When we woke up on May 5 Amsterdam was docked at the best located pier in Manila, right near the port gate. Manila is the capital of the Philippines, with a population of more than 12 million in its governing district. After periods of control by the Malays and the Sultan of Brunei, the Spanish ruled here for more than 300 years beginning in the middle of the 16th century. The Americans took over in 1898 after the Spanish American war, then the country became independent after World War II.
There is concern about piracy in the waters of this area, so Amsterdam had instituted anti-piracy procedures when we set sail for the Philippines. This had also been done in 2016 before entering the Red Sea but this time there was no razor wire strung around the lower promenade deck. Instead we just had the water hoses and long range ear shattering noise machines at the ready, and the lights were turned off at night while a beefed up security team kept watch across the water. We had a piracy drill (go to a protected area inside the ship) and we were told that we were being followed constantly by radar with warships not far away. So of course nothing happened. But better safe than sorry.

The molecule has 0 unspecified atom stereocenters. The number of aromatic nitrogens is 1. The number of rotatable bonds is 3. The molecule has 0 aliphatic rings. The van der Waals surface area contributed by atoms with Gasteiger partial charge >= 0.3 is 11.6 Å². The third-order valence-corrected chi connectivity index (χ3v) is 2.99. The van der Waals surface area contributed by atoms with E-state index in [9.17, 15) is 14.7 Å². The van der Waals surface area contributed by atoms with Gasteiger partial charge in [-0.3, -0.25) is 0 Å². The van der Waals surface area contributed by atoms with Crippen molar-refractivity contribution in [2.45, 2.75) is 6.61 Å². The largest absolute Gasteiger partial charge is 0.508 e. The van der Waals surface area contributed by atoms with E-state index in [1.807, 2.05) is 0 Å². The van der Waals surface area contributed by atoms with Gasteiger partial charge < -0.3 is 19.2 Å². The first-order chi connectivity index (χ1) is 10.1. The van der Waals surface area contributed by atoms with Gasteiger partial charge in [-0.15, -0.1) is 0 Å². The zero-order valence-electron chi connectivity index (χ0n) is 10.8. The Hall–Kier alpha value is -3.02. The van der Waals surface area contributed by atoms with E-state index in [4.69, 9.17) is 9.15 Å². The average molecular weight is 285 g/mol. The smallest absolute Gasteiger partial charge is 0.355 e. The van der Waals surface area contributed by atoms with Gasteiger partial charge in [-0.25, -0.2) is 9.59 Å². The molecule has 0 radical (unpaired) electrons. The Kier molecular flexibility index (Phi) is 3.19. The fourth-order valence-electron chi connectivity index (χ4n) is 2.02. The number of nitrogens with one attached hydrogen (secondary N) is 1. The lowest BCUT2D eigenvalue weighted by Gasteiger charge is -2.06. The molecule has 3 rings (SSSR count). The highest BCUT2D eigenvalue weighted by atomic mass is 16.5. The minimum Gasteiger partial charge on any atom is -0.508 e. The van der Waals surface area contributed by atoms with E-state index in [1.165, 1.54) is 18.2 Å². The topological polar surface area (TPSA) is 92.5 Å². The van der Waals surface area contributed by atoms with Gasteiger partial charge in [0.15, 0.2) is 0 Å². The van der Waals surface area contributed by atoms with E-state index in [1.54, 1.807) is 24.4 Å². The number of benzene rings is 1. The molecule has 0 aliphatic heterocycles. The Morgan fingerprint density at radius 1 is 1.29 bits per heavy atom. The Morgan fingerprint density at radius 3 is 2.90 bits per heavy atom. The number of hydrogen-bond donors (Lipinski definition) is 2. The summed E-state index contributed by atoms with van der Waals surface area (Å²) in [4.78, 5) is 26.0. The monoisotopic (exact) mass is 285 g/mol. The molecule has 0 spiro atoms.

We also noticed in this area that there is a lot of trash floating in the water. This is a pretty disappointing sight & it would be nice if there were some international effort to do something about it.
Anyway, since we were docked so close to the old part of Manila we decided to walk around and explore it ourselves. As we left the ship we were greeted by a very lively xylophone band dancing as they played, and some local women welcomed us with necklaces (as had been done in Puerto Princesa as well).
A lot of construction was in progress at the port and it took some time to negotiate our way to the gate. In this area we also saw the first of many anti-drug signs; from what we have read in the Philippines these days a person suspected of dealing in drugs is as likely to die from summary police execution as from the effects of the drugs. Then there were a few blocks to walk out of the port to the main street. Along this street were countless fellows wanting to sell you rides and tours. We kept saying “no thank you,” but it was odd to see someone who has just watched you reject 10 people selling the same tour step out nonetheless to ask if you want to hire him. I guess it doesn’t hurt to ask, but how often can that be successful?